On March 21, 2006, Sizemore was informed that Taylor-Doyle had been arrested by the Peoria Police Department for endangering the life and welfare of a child and domestic battery. Subsequent to Taylor-Doyle's arrest, Mr. Doyle entered into a DCFS safety plan that restricted Taylor-Doyle's access to the children and required that the children reside outside of Taylor-Doyle's home. Gary Doyle renewed this plan weekly until April 24, 2006, around the time that the charges against Taylor-Doyle were dropped. However, although the criminal charges against Taylor-Doyle were dropped, her foster children were not allowed to move back into Taylor-Doyle's home because the allegations against Taylor-Doyle before DCFS were still pending.

On June 14, 2006, Sizemore met with his supervisor, Karla Allen, to discuss the DCFS investigation of Taylor-Doyle. After reviewing the interviews Sizemore conducted months earlier, Allen decided to "indicate" Taylor-Doyle for child abuse. Taylor-Doyle appealed the indicated finding of child abuse with DCFS, and on January 11, 2007, the DCFS Administrative Hearings Unit entered an order voluntarily unfounding the indicated child abuse finding against Taylor-Doyle and dismissed the administrative proceeding.

On March 2, 2007, Plaintiffs, Annestra Taylor-Doyle, individually, and as mother and next friend of S.T. and L.T., commenced this action against Poehls and District 150; Nelson and the City of Peoria, IL; Sizemore; Michael McCoy, Sheriff of Peoria County; Stephen Smith, Jail Superintendant of Sheriff of Peoria County; Peoria County, Illinois; and Jennifer Streitmatter, Director of Human Services for the Children's Home. Defendants McCoy, Smith, Streitmatter, and Peoria Countyhave all been subsequently dismissed from this matter with prejudice. Also dismissed with prejudice was Plaintiff S.T. Remaining are Plaintiff's various constitutional and state law claims against Defendants Poehls and District 150, Nelson and the City of Peoria, and Sizemore. On July 10, 2009, Defendant Sizemore filed the instant Motion for Summary Judgment. This matter is now fully briefed, and this Order follows.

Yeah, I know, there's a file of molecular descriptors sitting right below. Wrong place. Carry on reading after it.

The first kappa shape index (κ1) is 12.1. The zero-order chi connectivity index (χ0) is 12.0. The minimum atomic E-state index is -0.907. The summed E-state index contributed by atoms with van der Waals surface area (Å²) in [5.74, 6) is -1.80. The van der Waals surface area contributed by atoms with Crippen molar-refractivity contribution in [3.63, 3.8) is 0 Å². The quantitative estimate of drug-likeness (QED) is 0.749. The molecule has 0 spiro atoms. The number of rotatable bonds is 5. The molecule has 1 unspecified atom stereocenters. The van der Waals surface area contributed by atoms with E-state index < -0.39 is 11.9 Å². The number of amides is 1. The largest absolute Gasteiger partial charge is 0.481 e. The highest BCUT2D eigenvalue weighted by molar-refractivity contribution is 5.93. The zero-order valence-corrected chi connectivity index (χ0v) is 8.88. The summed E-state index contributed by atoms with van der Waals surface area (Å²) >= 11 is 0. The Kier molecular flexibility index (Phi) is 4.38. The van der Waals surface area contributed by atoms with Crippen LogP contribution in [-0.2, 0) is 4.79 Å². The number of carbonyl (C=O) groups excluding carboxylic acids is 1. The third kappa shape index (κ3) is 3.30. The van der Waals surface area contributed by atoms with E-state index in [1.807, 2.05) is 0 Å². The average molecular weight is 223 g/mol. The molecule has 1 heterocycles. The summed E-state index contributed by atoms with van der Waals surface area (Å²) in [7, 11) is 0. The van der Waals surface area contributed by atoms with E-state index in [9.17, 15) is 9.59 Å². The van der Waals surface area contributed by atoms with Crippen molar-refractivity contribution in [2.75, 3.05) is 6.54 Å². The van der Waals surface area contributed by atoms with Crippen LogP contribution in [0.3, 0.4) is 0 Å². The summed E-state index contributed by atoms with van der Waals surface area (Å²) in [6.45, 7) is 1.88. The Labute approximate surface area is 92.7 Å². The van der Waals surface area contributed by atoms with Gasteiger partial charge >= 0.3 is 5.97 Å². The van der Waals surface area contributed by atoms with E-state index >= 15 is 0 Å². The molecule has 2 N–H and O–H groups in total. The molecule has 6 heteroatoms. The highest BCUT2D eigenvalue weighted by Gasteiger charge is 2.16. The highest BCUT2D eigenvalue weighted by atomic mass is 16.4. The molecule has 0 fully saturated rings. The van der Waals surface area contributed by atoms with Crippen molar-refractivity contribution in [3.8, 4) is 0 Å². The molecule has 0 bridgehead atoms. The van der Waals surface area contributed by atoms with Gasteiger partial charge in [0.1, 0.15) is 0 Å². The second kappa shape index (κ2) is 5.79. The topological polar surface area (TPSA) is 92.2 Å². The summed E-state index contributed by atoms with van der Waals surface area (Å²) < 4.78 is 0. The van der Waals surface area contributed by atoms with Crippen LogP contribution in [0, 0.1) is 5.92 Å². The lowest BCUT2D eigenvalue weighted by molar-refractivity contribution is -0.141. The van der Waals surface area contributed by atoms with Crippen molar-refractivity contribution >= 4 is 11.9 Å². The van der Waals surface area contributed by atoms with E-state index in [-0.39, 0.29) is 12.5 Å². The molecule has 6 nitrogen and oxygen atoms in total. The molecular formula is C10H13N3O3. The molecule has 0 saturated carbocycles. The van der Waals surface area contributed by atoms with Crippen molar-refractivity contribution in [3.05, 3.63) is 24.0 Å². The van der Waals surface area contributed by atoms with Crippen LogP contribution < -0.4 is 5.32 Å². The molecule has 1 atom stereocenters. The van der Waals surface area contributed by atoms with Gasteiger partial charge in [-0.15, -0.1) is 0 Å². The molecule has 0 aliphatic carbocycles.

Summary judgment should be granted where "the pleadings, depositions, answers to interrogatories and admissions on file, together with the affidavits, if any, show there is no genuine issue as to any material fact and that the moving party is entitled to judgment as a matter of law." Fed. R. Civ. P. 56(c). The moving party must demonstrate, through portions of the record or affidavits, the absence of a triable issue. Celotex Corp. v. Catrett, 477 U.S. 317, 322 (1986). Any doubt as to the existence of a genuine issue for trial is resolved against the moving party. Anderson v. Liberty Lobby, Inc., 477 U.S. 242, 255 (1986); Cain v. Lane, 857 F.2d 1139, 1142 (7th Cir. 1988).

If the moving party meets its burden, the non-moving party then has the burden of presenting specific facts to show that there is a genuine issue of material fact. Matsushita Elec. Indus. Co. v. Zenith Radio Corp., 475 U.S. 574, 586-87 (1986). Federal Rule of Civil Procedure 56(e) requires the non-moving party to go beyond the pleadings and produce evidence of a genuine issue for trial. Celotex, 477 U.S. at 324. Nevertheless, this Court must "view the record and all references drawn from it in the light most favorable to the [non-moving party]." Holland v. Jefferson Nat. Life Ins. Co., 883 F.2d 1307, 1312 (7th Cir. 1989). The Court will deny summary judgment if a reasonable jury ...